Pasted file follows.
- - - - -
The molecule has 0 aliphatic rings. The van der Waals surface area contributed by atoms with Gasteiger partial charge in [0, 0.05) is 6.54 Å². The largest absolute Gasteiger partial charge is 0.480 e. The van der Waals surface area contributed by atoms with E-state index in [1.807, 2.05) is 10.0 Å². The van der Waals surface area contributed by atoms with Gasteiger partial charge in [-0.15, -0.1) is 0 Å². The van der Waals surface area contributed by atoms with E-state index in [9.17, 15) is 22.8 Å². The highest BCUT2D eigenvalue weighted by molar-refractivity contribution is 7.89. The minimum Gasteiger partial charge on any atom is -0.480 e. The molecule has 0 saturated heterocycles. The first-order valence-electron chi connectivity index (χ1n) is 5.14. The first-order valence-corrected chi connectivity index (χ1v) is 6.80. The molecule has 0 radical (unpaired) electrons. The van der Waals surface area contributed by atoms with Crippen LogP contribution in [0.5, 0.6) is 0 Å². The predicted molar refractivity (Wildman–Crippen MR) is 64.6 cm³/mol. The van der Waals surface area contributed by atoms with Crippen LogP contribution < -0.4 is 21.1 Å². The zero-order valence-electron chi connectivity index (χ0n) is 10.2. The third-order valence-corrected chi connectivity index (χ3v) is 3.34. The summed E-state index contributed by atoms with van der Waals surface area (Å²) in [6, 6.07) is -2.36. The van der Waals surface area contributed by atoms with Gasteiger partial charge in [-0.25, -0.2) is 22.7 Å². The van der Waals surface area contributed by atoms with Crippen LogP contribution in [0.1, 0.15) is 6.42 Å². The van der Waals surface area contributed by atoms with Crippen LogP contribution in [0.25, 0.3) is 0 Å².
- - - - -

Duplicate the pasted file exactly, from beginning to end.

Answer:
The molecule has 0 aliphatic rings. The van der Waals surface area contributed by atoms with Gasteiger partial charge in [0, 0.05) is 6.54 Å². The largest absolute Gasteiger partial charge is 0.480 e. The van der Waals surface area contributed by atoms with E-state index in [1.807, 2.05) is 10.0 Å². The van der Waals surface area contributed by atoms with Gasteiger partial charge in [-0.15, -0.1) is 0 Å². The van der Waals surface area contributed by atoms with E-state index in [9.17, 15) is 22.8 Å². The highest BCUT2D eigenvalue weighted by molar-refractivity contribution is 7.89. The minimum Gasteiger partial charge on any atom is -0.480 e. The molecule has 0 saturated heterocycles. The first-order valence-electron chi connectivity index (χ1n) is 5.14. The first-order valence-corrected chi connectivity index (χ1v) is 6.80. The molecule has 0 radical (unpaired) electrons. The van der Waals surface area contributed by atoms with Crippen LogP contribution in [0.5, 0.6) is 0 Å². The predicted molar refractivity (Wildman–Crippen MR) is 64.6 cm³/mol. The van der Waals surface area contributed by atoms with Crippen LogP contribution < -0.4 is 21.1 Å². The zero-order valence-electron chi connectivity index (χ0n) is 10.2. The third-order valence-corrected chi connectivity index (χ3v) is 3.34. The summed E-state index contributed by atoms with van der Waals surface area (Å²) in [6, 6.07) is -2.36. The van der Waals surface area contributed by atoms with Gasteiger partial charge in [-0.25, -0.2) is 22.7 Å². The van der Waals surface area contributed by atoms with Crippen LogP contribution in [0.1, 0.15) is 6.42 Å². The van der Waals surface area contributed by atoms with Crippen LogP contribution in [0.25, 0.3) is 0 Å².